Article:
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[40] the difficult problems with which Ward's crotchety lucubrations mainly concern themselves.

Authority must have power to make and keep people honest; People, honesty to obey Authority; both, a joynt-Councell to keep both safe. Moral Lawes, Royall Prerogatives, Popular Liberties, are not of Mans making or giving, but Gods: Man is but to measure them out by Gods Rule: which if mans wisdome cannot reach, Mans experience must mend: And these Essentials, must not be Ephorized or Tribuned by one or a few Mens discretion, but lineally sanctioned by Supreame Councels. In pro-re-nascent occurrences, which cannot be foreseen; Diets, Parliaments, Senates, or accountable Commissions, must have power to consult and execute against intersilient dangers and flagitious crimes prohibited by the light of Nature: Yet it were good if States would let People know so much beforehand, by some safe woven manifesto, that grosse Delinquents may tell no tales of Anchors and Buoyes, nor palliate their presumptions with pretense of ignorance. I know no difference in these Essentials, between Monarchies, Aristocracies, or Democracies ..

He is a good King that undoes not his Subjects by any one of his unlimited Prerogatives: and they are a good People, that undoe not their Prince, by any one of their unbounded Liberties, be they the very least. I am sure either may, and I am sure neither would be trusted, how good soever. Stories tell us in effect, though not in termes, that over-risen Kings, have been the next evills to the world, unto fallen Angels; and that over-franchised people, are devills with smooth snaffles in their mouthes . . . I have a long while thought it very possible, in a time of Peace . . . for disert Statesmen, to cut an exquisite thred between Kings Prerogatives, and Subjects Liberties of all sorts, so as Caesar might have his due and People their share, without such sharpe disputes. Good Casuists would case it, and case it, part it, and part it; now it, and then it, punctually.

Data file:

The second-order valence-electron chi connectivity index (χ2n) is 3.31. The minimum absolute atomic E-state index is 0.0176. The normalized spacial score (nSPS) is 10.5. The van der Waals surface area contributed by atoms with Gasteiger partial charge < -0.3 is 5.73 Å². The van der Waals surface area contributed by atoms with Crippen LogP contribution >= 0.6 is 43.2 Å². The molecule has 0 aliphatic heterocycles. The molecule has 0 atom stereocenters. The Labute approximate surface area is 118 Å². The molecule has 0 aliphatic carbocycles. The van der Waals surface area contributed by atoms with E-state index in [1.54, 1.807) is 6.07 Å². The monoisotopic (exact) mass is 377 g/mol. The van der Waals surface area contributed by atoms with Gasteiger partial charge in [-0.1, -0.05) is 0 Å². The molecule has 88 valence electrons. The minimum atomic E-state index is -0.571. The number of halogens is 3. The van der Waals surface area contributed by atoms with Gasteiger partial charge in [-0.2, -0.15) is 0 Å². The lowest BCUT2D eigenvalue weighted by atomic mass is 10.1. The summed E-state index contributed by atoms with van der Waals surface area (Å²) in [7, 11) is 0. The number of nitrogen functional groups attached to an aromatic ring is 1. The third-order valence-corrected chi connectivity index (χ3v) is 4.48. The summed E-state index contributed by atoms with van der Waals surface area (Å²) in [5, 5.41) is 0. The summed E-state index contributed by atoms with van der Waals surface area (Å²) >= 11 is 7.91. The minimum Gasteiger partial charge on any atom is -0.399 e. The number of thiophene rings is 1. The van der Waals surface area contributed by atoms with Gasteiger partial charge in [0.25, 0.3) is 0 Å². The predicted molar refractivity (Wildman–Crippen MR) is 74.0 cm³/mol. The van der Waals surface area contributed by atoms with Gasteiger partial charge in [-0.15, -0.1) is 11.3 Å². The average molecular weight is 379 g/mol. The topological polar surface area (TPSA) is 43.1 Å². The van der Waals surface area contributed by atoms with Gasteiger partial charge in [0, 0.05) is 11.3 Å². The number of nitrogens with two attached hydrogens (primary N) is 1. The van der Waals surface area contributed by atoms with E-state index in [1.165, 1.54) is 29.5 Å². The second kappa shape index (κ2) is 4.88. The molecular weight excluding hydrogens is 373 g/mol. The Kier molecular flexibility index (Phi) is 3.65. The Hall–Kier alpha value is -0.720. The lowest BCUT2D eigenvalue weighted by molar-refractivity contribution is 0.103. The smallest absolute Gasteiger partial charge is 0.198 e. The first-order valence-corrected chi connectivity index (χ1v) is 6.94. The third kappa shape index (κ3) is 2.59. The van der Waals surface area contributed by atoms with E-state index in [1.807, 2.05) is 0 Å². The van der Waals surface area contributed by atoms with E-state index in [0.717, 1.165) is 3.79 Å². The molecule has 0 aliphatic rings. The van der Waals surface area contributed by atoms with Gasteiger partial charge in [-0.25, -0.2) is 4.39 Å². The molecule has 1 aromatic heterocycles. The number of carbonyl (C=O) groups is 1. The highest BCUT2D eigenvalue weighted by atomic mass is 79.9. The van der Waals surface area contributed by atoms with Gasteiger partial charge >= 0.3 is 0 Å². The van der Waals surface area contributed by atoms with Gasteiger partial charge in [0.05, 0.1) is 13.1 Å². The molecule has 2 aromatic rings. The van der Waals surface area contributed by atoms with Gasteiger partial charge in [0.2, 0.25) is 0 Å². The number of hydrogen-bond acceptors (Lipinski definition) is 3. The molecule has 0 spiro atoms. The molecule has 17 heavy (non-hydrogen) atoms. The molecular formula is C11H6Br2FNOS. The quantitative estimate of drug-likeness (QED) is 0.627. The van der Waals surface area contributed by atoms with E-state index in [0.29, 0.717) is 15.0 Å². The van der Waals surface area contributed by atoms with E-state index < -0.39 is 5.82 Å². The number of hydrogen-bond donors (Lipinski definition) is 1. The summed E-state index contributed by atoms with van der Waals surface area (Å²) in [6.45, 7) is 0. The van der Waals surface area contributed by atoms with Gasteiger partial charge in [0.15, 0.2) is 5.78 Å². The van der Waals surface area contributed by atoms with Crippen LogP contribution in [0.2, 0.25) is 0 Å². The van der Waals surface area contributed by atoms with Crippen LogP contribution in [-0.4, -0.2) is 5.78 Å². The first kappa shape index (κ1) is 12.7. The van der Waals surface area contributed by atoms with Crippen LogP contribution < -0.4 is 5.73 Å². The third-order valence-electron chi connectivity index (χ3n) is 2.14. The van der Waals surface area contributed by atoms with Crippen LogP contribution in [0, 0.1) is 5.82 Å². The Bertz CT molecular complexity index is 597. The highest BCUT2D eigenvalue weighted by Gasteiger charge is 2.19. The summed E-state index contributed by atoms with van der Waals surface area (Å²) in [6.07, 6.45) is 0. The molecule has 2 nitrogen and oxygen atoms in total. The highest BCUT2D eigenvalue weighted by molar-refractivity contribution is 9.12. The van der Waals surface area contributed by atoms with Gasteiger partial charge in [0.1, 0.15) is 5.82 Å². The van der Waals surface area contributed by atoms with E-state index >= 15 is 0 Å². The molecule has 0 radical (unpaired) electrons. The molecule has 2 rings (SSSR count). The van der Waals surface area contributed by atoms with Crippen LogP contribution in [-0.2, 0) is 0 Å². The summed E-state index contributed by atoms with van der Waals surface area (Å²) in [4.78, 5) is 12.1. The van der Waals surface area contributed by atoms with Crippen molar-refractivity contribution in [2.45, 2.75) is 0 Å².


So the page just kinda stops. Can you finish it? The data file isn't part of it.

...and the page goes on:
Nathaniel Ward was no democrat and therefore no Congregationalist. “For Church work, I am neither Presbyterian, nor prebsbyterian, but an Interpendent,” he said of himself. But his Interpendency was only an individualistic twist of Presbyterianism. For the new radicals who were rising out of the turmoil of revolution, he had only contempt; and for their new-fangled notion of toleration, and talk of popular liberties,

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